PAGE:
(b) What is a charge? What are the consequences of non-registration of charges?          4+7=11
 7. (a) What are the objectives of holding an annual general meeting of a company? What are the consequences of not holding such a meeting?                               5+6=11
Ans: Annual General Meeting: Every company must in each year hold an annual general meeting. Not more than 15 months must elapse between two annual general meetings. However, a company may hold its first annual general meeting within 9 months from the close of 1st financial year. In such a case, it need not hold any annual general meeting in the year of its incorporation as well as in the following year only. A notice of at least 21 days before the meeting must be given to members unless consent is accorded to a shorter notice by members, holding not less than 95% of voting rights in the company. The notice must state that the meeting is an annual general meeting. The time, date and place of the meeting must be mentioned in the notice.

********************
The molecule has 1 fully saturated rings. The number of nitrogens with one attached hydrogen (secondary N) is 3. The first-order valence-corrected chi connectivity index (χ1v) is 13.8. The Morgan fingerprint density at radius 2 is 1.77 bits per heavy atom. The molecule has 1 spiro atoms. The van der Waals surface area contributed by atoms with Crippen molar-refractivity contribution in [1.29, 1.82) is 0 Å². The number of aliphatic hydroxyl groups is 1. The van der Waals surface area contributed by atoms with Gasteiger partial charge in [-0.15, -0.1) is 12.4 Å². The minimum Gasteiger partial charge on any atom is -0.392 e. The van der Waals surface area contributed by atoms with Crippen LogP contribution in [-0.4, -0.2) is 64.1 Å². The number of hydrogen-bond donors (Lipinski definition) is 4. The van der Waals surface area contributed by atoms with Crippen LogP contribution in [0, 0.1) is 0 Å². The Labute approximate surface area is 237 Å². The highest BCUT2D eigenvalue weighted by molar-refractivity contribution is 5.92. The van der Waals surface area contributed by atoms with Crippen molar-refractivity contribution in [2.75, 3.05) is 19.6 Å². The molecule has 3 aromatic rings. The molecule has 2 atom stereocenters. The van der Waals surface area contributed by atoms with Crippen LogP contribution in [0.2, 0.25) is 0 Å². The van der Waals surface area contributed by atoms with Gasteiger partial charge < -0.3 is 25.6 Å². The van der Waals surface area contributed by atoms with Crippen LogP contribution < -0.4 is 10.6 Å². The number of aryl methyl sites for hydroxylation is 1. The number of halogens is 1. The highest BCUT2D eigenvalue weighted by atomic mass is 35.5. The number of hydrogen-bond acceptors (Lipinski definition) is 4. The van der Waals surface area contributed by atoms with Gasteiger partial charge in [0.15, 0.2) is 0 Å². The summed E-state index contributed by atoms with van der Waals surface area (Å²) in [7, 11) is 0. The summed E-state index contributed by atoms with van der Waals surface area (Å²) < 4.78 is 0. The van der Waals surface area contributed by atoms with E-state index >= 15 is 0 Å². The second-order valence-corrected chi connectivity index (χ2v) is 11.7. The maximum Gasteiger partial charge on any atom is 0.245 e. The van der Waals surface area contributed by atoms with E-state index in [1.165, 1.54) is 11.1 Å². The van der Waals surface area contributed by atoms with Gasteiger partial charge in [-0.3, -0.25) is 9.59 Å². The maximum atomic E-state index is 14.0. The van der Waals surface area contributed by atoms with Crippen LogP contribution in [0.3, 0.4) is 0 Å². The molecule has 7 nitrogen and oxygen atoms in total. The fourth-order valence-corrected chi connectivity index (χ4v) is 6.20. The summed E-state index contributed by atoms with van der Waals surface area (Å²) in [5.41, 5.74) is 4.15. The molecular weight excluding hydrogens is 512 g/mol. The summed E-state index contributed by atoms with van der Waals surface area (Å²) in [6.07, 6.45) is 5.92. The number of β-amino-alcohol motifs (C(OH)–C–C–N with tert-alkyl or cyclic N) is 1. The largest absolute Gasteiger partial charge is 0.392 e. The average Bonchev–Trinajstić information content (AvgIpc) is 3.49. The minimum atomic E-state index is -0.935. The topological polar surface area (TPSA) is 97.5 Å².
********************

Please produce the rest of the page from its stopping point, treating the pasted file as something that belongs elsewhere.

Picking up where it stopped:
The AGM must be held on a working day during business hours at the registered office of the company or at some other place within the city, town or village in which the registered office of the company is situated. The Central Government may, however, exempt any class of companies from the above provisions.
The main purpose (Objectives) to hold these meetings are:
1.       To submit the annual account, balance sheet, director’s report and auditor’s report.
2.       To declare the dividend.
3.       Special business- any other business to be transacted will be deemed special business likes:
4.       To increase share capital
5.       To alter Article of Association
6.       To appoint auditors and fix their remuneration.
7.       To elect directors are that liable to retire by rotation.
Business to be transected: At every AGM, the following matters must be discussed and decided. Since such matters are discussed at every AGM, they are known as ordinary business. All other matters and business to be discussed at the AGM are special business. The following matters constitute ordinary business at an AGM :